40 Years of Oxalobacter formigenes, a Gutsy Oxalate-Degrading Specialist
Microbial genetic and transcriptional contributions to oxalate degradation by the gut microbiota in health and disease
Over-accumulation of oxalate in humans may lead to nephrolithiasis and nephrocalcinosis. Humans lack endogenous oxalate degradation pathways (ODP), but intestinal microbes can degrade oxalate using multiple ODPs and protect against its absorption. The exact oxalate-degrading taxa in the human microbiota and their ODP have not been described. We leverage multi-omics data (>3000 samples from >1000 subjects) to show that the human microbiota primarily uses the type II ODP, rather than type I. Further, among the diverse ODP-encoding microbes, an oxalate autotroph, Oxalobacter formigenes, dominates this function transcriptionally. Patients with Inflammatory Bowel Disease (IBD) frequently suffer from disrupted oxalate homeostasis and calcium oxalate nephrolithiasis. We show that the enteric oxalate level is elevated in IBD patients, with highest levels in Crohn's disease patients with both ileal and colonic involvement consistent with known nephrolithiasis risk. We show that the microbiota ODP expression is reduced in IBD patients, which may contribute to the disrupted oxalate homeostasis. The specific changes in ODP expression by several important taxa suggest that they play distinct roles in IBD-induced nephrolithiasis risk. Lastly, we colonize mice that are maintained in the gnotobiotic facility with O. formigenes, using either a laboratory isolate or an isolate we cultured from human stools, and observed a significant reduction in host fecal and urine oxalate levels, supporting our in silico prediction of the importance of the microbiome, particularly O. formigenes in host oxalate homeostasis.
Oxalate Nephropathy in an Oxalobacter formigenes-Negative Subject [Case Report]
Development of a humanized murine model for the study of Oxalobacter formigenes intestinal colonization
BACKGROUND:Oxalobacter formigenes are bacteria that colonize the human gut and degrade oxalate, a component of most kidney stones. Clinical and epidemiological studies suggest that O. formigenes colonization reduces the risk for kidney stones. We sought to develop murine models to allow investigating O. formigenes in the context of its native human microbiome.For humanization, we transplanted pooled feces from healthy, non-colonized human donors supplemented with a human O. formigenes strain into recipient mice. We compared transplanting microbiota into mice that were either treated with broad-spectrum antibiotics to suppress their native microbiome, or were germ-free, or received humanization without pre-treatment or received a sham gavage (controls). RESULTS:All humanized mice were stably colonized with O. formigenes through 8 weeks post-gavage, whereas mice receiving sham gavage remained uncolonized (p<0.001). Humanization significantly changed the murine intestinal microbial community structure (p<0.001) with humanized germ-free and antibiotic-treated groups overlapping in Î²-diversity. Both the germ-free and antibiotic-treated mice had significantly increased numbers of human species compared to sham-gavaged mice (p<0.001). CONCLUSIONS:Transplanting mice with human feces and O. formigenes introduced new microbial populations resembling the human microbiome, with stable O. formigenes colonization; such models can define optimal O. formigenes strains to facilitate clinical trials.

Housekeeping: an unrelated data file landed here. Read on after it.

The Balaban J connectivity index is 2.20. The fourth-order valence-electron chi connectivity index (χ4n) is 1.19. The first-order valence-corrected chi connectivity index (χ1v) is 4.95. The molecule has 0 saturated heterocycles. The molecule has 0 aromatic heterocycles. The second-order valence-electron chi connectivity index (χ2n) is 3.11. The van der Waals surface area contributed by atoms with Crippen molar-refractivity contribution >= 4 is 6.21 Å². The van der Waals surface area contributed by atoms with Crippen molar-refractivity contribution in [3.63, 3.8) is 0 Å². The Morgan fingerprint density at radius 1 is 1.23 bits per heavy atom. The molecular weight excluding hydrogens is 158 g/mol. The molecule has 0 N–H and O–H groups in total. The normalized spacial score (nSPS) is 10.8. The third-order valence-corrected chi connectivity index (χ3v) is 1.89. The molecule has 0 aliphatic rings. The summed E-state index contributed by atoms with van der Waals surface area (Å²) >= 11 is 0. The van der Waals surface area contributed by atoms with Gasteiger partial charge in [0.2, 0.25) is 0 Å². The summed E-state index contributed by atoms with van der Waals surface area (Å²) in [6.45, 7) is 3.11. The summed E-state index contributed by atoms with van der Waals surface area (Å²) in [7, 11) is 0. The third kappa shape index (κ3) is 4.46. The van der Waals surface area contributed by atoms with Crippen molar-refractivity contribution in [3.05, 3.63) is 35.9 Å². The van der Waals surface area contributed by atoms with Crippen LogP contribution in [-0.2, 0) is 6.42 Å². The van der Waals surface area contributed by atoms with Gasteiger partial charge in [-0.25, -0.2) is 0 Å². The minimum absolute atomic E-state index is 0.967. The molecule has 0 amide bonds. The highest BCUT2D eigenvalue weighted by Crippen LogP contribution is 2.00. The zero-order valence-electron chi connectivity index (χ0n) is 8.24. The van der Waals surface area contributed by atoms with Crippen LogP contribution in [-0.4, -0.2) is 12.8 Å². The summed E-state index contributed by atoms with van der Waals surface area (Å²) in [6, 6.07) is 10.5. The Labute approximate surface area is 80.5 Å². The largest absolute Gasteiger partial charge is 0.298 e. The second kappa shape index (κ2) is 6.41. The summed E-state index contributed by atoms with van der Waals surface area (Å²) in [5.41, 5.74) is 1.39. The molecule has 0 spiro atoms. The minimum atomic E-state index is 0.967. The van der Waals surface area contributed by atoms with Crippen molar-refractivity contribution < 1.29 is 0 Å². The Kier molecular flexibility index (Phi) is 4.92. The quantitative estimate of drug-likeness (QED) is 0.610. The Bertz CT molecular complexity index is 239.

Enteric hyperoxaluria: role of microbiota and antibiotics
PURPOSE OF REVIEW/OBJECTIVE:Enteric hyperoxaluria is commonly observed in malabsorptive conditions including Roux en Y gastric bypass (RYGB) and inflammatory bowel diseases (IBD). Its incidence is increasing secondary to an increased prevalence of both disorders. In this review, we summarize the evidence linking the gut microbiota to the risk of enteric hyperoxaluria. RECENT FINDINGS/RESULTS:In enteric hyperoxaluria, fat malabsorption leads to increased binding of calcium to free fatty acids resulting in more soluble oxalate in the intestinal lumen. Bile acids and free fatty acids in the lumen also cause increased gut permeability allowing more passive absorption of oxalate. In recent years, there is more interest in the role of the gut microbiota in modulating urinary oxalate excretion in enteric hyperoxaluria, stemming from our knowledge that microbiota in the intestines can degrade oxalate. Oxalobacter formigenes reduced urinary oxalate in animal models of RYGB. The contribution of other oxalate-degrading organisms and the microbiota community to the pathophysiology of enteric hyperoxaluria are also currently under investigation. SUMMARY/CONCLUSIONS:Gut microbiota might play a role in modulating the risk of enteric hyperoxaluria through oxalate degradation and bile acid metabolism. O. formigenes is a promising therapeutic target in this population; however, further studies in humans are needed to test its effectiveness.